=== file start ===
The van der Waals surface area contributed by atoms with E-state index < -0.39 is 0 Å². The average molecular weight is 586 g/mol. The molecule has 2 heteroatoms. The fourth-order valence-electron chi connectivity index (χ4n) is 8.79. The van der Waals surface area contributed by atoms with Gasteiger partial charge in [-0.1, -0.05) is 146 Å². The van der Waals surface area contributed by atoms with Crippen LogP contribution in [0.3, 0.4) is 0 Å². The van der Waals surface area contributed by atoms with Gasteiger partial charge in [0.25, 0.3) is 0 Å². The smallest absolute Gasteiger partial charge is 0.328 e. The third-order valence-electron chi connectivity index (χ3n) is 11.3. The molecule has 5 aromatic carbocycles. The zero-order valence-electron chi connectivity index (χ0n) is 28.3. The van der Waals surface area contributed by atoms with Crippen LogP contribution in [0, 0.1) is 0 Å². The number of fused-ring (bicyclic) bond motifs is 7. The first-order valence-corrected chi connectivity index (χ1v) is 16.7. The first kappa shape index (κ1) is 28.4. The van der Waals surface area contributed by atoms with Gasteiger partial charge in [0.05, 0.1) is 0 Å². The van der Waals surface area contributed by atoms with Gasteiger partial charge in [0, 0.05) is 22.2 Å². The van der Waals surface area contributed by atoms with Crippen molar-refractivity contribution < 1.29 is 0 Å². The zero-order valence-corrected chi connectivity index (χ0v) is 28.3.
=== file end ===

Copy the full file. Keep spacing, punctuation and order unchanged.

The van der Waals surface area contributed by atoms with E-state index < -0.39 is 0 Å². The average molecular weight is 586 g/mol. The molecule has 2 heteroatoms. The fourth-order valence-electron chi connectivity index (χ4n) is 8.79. The van der Waals surface area contributed by atoms with Gasteiger partial charge in [-0.1, -0.05) is 146 Å². The van der Waals surface area contributed by atoms with Crippen LogP contribution in [0.3, 0.4) is 0 Å². The van der Waals surface area contributed by atoms with Gasteiger partial charge in [0.25, 0.3) is 0 Å². The smallest absolute Gasteiger partial charge is 0.328 e. The third-order valence-electron chi connectivity index (χ3n) is 11.3. The molecule has 5 aromatic carbocycles. The zero-order valence-electron chi connectivity index (χ0n) is 28.3. The van der Waals surface area contributed by atoms with Crippen LogP contribution in [0, 0.1) is 0 Å². The number of fused-ring (bicyclic) bond motifs is 7. The first-order valence-corrected chi connectivity index (χ1v) is 16.7. The first kappa shape index (κ1) is 28.4. The van der Waals surface area contributed by atoms with Gasteiger partial charge in [0.05, 0.1) is 0 Å². The van der Waals surface area contributed by atoms with Gasteiger partial charge in [0, 0.05) is 22.2 Å². The van der Waals surface area contributed by atoms with Crippen molar-refractivity contribution < 1.29 is 0 Å². The zero-order valence-corrected chi connectivity index (χ0v) is 28.3.